Social media rules have been in the news lately with increasing frequency. On April 2, the Islamabad High Court (IHC) sought the report of the inter-ministerial committee that was tasked to examine the rules. The IHC was hearing the petitions filed against the implementation of ‘Removal and blocking of unlawful online content (Procedure, oversight and safeguard) Rules 2020’. These rules have generated a lot of controversy as no democratic society in the world has such stringent rules for blocking and removing online content that the government considers unlawful. The arbitrary manner in which the government developed and imposed these rules spurred a hue and cry across the country from activists and media professionals. This is when PM Imran Khan constituted a five-member committee under Federal Minister for Human Rights Dr Shireen Mazari. Now the committee is supposed to submit its report with recommendations to the prime minister within a month. Though the committee has announced that it will arrange for public consultations with all stakeholders, it remains to be seen how those consultations proceed and what mechanism it adopts to incorporate the feedback from these consultations.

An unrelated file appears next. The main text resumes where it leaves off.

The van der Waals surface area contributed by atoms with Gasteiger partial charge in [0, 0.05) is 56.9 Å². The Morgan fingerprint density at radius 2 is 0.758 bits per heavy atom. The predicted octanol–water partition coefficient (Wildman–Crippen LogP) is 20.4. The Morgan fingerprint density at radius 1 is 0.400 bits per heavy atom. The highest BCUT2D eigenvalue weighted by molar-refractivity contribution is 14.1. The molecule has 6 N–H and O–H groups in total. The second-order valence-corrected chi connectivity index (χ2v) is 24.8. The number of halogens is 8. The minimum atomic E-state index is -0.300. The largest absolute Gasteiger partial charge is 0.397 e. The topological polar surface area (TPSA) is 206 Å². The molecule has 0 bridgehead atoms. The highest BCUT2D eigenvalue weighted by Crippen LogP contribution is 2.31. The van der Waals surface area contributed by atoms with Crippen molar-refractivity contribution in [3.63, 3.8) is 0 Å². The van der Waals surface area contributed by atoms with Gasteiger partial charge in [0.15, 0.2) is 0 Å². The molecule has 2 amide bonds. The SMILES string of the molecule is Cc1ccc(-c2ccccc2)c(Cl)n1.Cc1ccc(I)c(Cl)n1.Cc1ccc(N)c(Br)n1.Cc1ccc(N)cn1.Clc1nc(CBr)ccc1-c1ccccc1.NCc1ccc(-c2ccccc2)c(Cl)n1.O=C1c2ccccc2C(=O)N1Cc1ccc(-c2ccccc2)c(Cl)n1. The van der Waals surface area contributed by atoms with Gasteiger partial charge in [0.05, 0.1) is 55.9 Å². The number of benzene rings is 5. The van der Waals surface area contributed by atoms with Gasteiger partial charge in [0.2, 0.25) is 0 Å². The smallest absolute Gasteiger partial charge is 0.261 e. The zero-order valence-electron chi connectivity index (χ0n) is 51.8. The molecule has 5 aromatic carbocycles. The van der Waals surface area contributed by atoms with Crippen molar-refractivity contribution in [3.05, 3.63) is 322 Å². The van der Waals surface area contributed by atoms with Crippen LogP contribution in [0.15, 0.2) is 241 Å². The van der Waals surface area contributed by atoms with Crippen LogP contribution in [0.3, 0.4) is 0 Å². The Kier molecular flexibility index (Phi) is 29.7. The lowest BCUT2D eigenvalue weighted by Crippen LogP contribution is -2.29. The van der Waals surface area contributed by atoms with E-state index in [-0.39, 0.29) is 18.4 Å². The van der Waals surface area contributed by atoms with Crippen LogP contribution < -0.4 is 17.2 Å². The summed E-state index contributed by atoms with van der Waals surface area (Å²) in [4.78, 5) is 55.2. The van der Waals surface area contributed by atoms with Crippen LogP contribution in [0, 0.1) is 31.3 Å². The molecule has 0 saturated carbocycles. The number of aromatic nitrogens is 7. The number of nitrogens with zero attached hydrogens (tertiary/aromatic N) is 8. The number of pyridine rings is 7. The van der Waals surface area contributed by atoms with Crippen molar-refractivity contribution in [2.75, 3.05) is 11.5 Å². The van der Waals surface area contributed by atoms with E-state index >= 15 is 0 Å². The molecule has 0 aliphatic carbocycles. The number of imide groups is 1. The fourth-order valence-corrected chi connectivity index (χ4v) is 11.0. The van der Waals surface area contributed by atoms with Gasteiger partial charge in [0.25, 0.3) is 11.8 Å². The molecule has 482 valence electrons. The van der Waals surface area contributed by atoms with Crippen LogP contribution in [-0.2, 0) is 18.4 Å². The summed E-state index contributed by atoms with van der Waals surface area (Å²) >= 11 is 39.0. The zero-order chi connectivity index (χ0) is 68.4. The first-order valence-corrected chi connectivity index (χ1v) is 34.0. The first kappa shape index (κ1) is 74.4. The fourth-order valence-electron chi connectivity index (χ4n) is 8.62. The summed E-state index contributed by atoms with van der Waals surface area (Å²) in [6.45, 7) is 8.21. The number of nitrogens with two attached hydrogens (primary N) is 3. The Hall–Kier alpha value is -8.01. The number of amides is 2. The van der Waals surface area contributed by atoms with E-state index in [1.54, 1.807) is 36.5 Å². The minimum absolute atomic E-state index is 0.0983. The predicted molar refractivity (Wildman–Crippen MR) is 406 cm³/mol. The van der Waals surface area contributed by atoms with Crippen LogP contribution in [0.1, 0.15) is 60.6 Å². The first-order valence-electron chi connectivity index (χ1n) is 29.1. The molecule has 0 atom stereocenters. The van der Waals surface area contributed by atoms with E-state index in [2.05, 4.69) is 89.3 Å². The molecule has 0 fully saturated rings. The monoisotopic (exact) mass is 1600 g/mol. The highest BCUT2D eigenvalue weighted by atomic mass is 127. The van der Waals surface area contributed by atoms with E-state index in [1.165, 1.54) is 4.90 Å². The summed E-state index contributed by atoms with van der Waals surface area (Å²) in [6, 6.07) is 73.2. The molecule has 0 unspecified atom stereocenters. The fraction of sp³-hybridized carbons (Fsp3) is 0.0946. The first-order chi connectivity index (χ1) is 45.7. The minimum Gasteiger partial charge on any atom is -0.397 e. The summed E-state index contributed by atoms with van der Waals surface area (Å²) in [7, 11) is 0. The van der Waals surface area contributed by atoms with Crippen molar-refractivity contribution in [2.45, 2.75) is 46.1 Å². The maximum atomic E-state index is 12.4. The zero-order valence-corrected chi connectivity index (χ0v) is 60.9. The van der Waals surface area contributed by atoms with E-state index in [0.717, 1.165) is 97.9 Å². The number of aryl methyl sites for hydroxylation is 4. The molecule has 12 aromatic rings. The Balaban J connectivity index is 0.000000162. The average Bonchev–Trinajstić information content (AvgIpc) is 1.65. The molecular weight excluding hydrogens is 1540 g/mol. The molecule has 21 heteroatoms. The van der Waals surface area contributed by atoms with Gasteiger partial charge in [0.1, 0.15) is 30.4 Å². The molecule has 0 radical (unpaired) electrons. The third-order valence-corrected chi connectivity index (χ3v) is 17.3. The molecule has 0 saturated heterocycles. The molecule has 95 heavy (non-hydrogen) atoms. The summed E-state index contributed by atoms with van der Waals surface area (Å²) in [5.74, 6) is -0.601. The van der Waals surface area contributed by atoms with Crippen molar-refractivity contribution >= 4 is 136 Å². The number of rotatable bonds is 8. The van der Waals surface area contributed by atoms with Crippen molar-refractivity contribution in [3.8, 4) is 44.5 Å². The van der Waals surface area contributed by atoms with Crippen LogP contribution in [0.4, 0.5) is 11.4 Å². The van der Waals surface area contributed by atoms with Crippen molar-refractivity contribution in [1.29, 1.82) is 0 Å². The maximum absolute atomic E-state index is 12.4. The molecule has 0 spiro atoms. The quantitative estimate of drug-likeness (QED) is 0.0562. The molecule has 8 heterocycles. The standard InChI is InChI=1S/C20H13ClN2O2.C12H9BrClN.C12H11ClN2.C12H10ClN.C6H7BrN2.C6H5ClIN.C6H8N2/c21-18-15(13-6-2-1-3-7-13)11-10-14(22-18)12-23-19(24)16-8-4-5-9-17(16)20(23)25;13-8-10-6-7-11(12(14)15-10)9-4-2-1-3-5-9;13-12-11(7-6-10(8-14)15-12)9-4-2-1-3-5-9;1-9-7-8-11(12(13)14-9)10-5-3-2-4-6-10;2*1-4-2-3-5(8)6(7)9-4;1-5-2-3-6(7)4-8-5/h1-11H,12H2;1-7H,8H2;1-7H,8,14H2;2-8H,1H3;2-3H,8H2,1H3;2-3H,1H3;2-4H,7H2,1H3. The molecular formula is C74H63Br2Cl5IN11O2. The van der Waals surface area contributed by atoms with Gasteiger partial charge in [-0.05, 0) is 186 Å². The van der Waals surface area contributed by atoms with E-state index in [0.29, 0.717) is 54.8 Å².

We have seen earlier how ‘consultations’ have worked which is why there is a general feeling of scepticism around these ones as well. This method of consultation does not produce a critical analysis of the issue at hand. It is important to examine the objections and suggestions of the stakeholders before finalizing the report. It is also imperative to invite members from the opposition to the consultations and discuss the proposed rules in parliament before finalizing them. This matter is of paramount importance for the freedom of expression in the country.
The purpose of democratic institutions such as the National Assembly and the Senate is to provide forums for such discussions. The government has been shying away from parliamentary discussions, which is not in keeping with set democratic traditions. The government has been indulging in either presidential ordinances or promulgating one-sided rules. When it comes to legislation and rule-making, we need the government to seriously entertain differences of opinion. The petitioners against these rules include inter alia the PFUJ, which has been at the forefront to defend the freedom of expression in the country. Now, the government must hold broad-based consultations and so that any rules that are placed on social media in Pakistan are not just a fig leaf over attempts to curb dissent.
Source : The News (Editorial)